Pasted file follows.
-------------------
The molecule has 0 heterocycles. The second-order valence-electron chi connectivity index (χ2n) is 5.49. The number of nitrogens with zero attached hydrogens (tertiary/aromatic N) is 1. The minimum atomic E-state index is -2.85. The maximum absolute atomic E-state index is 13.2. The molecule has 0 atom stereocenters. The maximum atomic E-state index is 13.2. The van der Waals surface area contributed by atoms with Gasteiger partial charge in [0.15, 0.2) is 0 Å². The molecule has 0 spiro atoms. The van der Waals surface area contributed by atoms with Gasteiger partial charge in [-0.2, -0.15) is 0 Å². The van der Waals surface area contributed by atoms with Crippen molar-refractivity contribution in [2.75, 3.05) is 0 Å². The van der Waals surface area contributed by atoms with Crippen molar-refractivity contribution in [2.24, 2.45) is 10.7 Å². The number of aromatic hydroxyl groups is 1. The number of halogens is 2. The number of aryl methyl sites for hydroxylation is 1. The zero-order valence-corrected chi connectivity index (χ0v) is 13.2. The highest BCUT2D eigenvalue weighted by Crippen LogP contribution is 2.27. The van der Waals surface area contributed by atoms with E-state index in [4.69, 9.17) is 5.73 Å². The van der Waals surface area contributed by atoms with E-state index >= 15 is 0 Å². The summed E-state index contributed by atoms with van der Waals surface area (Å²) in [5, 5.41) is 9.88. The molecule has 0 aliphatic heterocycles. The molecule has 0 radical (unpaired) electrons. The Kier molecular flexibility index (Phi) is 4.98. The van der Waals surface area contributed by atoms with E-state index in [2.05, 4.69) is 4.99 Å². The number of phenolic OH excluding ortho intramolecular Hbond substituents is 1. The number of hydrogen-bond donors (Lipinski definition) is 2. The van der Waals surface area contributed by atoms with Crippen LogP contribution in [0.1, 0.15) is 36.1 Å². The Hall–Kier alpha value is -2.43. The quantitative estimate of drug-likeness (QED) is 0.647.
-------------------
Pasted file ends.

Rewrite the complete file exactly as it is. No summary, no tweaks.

The molecule has 0 heterocycles. The second-order valence-electron chi connectivity index (χ2n) is 5.49. The number of nitrogens with zero attached hydrogens (tertiary/aromatic N) is 1. The minimum atomic E-state index is -2.85. The maximum absolute atomic E-state index is 13.2. The molecule has 0 atom stereocenters. The maximum atomic E-state index is 13.2. The van der Waals surface area contributed by atoms with Gasteiger partial charge in [0.15, 0.2) is 0 Å². The molecule has 0 spiro atoms. The van der Waals surface area contributed by atoms with Gasteiger partial charge in [-0.2, -0.15) is 0 Å². The van der Waals surface area contributed by atoms with Crippen molar-refractivity contribution in [2.75, 3.05) is 0 Å². The van der Waals surface area contributed by atoms with Crippen molar-refractivity contribution in [2.24, 2.45) is 10.7 Å². The number of aromatic hydroxyl groups is 1. The number of halogens is 2. The number of aryl methyl sites for hydroxylation is 1. The zero-order valence-corrected chi connectivity index (χ0v) is 13.2. The highest BCUT2D eigenvalue weighted by Crippen LogP contribution is 2.27. The van der Waals surface area contributed by atoms with E-state index in [4.69, 9.17) is 5.73 Å². The van der Waals surface area contributed by atoms with E-state index >= 15 is 0 Å². The summed E-state index contributed by atoms with van der Waals surface area (Å²) in [5, 5.41) is 9.88. The molecule has 0 aliphatic heterocycles. The molecule has 0 radical (unpaired) electrons. The Kier molecular flexibility index (Phi) is 4.98. The van der Waals surface area contributed by atoms with E-state index in [2.05, 4.69) is 4.99 Å². The number of phenolic OH excluding ortho intramolecular Hbond substituents is 1. The number of hydrogen-bond donors (Lipinski definition) is 2. The van der Waals surface area contributed by atoms with Crippen LogP contribution in [0.1, 0.15) is 36.1 Å². The Hall–Kier alpha value is -2.43. The quantitative estimate of drug-likeness (QED) is 0.647.